Your workforce is currently made up of two polar opposite groups of people – Boomers and Millennials. Baby Boomers are associated with virtues such as loyalty, dedication and perseverance and Millennials are associated with being technologically savvy and independent. Both generations have great virtues but these virtues translate into big differences in workplace skill sets.
Considering how different your workforce has become, how are you supposed to devise a one-size-fits-all training program to get your entire workforce up and running on your ERP? Successful ERP trainings must accommodate the characteristics and preferences of their users. Here are 5 tips to accomplish this:
1. Baby Boomers as the “Corporate Memory”
Boomers serve as the “corporate memory” of organizations and are typically the disseminators of knowledge. Boomers can play a part in training new employees by sharing their company-specific knowledge and passing down organizational value.
2. Clearly Communicate Training Benefits
Millennials want to know the “end result” of an activity before fully committing to it. Thus, it is important to give them a “run through” of the training program before it commences and let them know how the new acquired skill-set will have a lasting impact on their work. Training should guide them through software simulation practices and show them the big picture of how an ERP improves the company’s bottom-line, their careers, and compensation opportunities.
3. Incorporate Multimedia Content
– Tying Millennials to a chair for 8-10 hours a day while trying to teach them a massive amount of information is not the right way to structure a training program. Trainees must be given the option of accessing training materials in small, bite-sized segments and in a variety of formats. A mix of self-help documentations, 30-minute online webinars by remote experts, and even knowledge apps and YouTube videos can boost interest and increase productivity.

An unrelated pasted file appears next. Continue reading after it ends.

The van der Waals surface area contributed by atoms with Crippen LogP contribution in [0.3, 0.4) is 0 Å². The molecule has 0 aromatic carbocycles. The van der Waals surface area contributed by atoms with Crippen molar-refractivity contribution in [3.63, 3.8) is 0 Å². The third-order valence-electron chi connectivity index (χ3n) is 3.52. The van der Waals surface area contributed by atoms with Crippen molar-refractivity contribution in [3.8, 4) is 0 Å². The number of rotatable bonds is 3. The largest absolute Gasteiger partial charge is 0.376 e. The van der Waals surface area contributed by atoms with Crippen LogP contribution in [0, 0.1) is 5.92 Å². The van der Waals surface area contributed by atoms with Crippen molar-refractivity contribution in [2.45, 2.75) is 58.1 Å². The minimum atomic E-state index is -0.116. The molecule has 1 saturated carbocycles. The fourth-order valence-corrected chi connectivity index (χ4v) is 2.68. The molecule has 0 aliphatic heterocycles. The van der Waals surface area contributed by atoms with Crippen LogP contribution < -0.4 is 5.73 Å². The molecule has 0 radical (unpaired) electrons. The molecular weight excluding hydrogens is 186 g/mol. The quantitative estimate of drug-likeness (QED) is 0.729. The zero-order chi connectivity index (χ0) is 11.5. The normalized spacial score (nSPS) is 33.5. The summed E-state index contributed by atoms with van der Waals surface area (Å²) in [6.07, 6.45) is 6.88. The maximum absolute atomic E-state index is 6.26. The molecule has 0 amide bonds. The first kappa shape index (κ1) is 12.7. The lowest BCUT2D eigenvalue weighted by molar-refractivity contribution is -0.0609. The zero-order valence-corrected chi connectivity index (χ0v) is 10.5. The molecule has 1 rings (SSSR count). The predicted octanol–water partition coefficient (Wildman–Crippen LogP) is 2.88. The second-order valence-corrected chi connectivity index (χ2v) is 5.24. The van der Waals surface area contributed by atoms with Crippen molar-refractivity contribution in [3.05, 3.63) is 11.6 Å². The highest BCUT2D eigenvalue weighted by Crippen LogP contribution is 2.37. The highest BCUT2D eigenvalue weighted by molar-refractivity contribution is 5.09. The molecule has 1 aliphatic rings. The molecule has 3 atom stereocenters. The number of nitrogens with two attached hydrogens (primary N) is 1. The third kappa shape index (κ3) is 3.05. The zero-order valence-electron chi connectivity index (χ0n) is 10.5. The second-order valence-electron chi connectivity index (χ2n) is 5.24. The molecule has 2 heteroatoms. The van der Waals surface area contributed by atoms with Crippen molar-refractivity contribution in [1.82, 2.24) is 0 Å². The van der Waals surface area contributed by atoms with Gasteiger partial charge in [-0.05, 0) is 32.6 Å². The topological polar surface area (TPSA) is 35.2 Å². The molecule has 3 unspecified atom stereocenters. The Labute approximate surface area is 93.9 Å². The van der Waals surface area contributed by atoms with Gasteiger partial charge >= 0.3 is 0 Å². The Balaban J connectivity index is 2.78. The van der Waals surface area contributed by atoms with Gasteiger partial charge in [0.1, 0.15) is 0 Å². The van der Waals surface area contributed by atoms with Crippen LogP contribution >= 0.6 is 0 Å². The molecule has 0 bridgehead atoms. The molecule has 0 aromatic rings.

4. Personalized, Targeted Information
– Millennials generally have no patience with cookie-cutter solutions. Thus, it is better to assign a training moderator to small groups of Millennial employees, segmented according to department and position, so that training is relevant and targeted.
5. Using Social Forums to Facilitate Interaction
– Millennial employees are extremely interactive and responsive and, as such, prefer trainings in social settings. They should also be given a platform where they can give and receive feedback from the training moderator and share concerns and questions with colleagues. Digital forums like private Facebook groups or space on your internal CRM can solve this need.
For Millennials, it is not enough to simply present the new information. Millennials digest new information through multimedia training, and continuous back-and-forth interaction with the training moderator and amongst themselves.